TC 260 Circulates Draft Guidelines on Security Assessment of Data Exports

On 27 May 2017, the National Information Security Standardisation Technical Committee (“TC 260”) circulated for public comment the Guidelines for the Security Assessment of Outbound Data Transmissions (Draft).

The draft guidelines flesh out the Measures on Security Assessments for the Export of Personal Information and Important Data (Draft for Comments) by establishing the criteria, procedures and standards for carrying out security assessments of data exported from China.

The draft measures will partially implement the Cybersecurity Law of the People’s Republic of China 2016 (“2016 Cybersecurity Law”), which requires operators of critical information infrastructure (“CII”) to store in China personal information and important business data collected in China and prohibits CII operators from transmitting this data abroad before passing a security assessment.

The draft measures require network operators, which includes all network owners, managers and service providers, to conduct a security assessment before exporting personal information and important data. The draft guidelines also expressly apply to all network operators, and not just CII operators, and impose compliance requirements in relation to data exports under certain specified circumstances.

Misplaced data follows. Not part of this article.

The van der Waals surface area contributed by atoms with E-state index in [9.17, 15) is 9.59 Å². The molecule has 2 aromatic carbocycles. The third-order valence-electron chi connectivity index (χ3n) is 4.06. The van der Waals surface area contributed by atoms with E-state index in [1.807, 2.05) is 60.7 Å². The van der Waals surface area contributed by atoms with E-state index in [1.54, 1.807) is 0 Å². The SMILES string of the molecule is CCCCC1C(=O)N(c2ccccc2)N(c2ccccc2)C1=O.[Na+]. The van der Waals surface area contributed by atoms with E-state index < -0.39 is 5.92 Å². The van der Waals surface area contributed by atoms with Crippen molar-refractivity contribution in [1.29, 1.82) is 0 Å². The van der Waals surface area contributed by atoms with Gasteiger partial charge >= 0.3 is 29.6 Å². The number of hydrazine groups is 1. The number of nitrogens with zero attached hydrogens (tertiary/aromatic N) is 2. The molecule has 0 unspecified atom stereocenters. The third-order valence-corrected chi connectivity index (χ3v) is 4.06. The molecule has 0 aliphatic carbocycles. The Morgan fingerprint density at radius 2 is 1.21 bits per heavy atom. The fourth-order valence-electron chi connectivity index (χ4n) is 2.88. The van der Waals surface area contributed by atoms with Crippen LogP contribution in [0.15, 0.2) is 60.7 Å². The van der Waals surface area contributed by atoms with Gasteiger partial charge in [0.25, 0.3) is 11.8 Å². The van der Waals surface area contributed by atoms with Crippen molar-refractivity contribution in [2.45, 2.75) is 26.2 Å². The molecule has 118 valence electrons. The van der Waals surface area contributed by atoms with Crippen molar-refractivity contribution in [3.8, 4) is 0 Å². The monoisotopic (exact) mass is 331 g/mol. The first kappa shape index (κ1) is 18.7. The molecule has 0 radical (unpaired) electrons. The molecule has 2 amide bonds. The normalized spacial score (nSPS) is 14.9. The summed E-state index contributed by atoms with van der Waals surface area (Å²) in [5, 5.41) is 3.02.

The draft guidelines also contain a detailed set of assessment methods and criteria for determining if a data export adversely impacts personal rights and interests, national security or the public interest.

Market Reaction

Jeanette Chan, Partner, Paul, Weiss, Rifkind, Wharton & Garrison, Hong Kong

“The draft guidelines, like the draft measures, extend the data localisation requirement to network operators, and not just to CII operators as stipulated under the 2016 Cybersecurity Law. If enacted in its present form, the draft guidelines would greatly enhance the regulatory burden on companies transferring data out of China. In addition, other requirements included in the draft guidelines, such as political and legal assessments of data receiving countries, pose further compliance challenges to businesses operating in China.”

Action Items

The final versions of the draft guidelines, the draft measures and other implementing measures for the 2016 Cybersecurity Law will be promulgated in the near future. General Counsel for any business in China that transmits data abroad will want to closely monitor these developments and work with technology and government relations colleagues to ensure that the business develops and implements effective data security compliance mechanisms.

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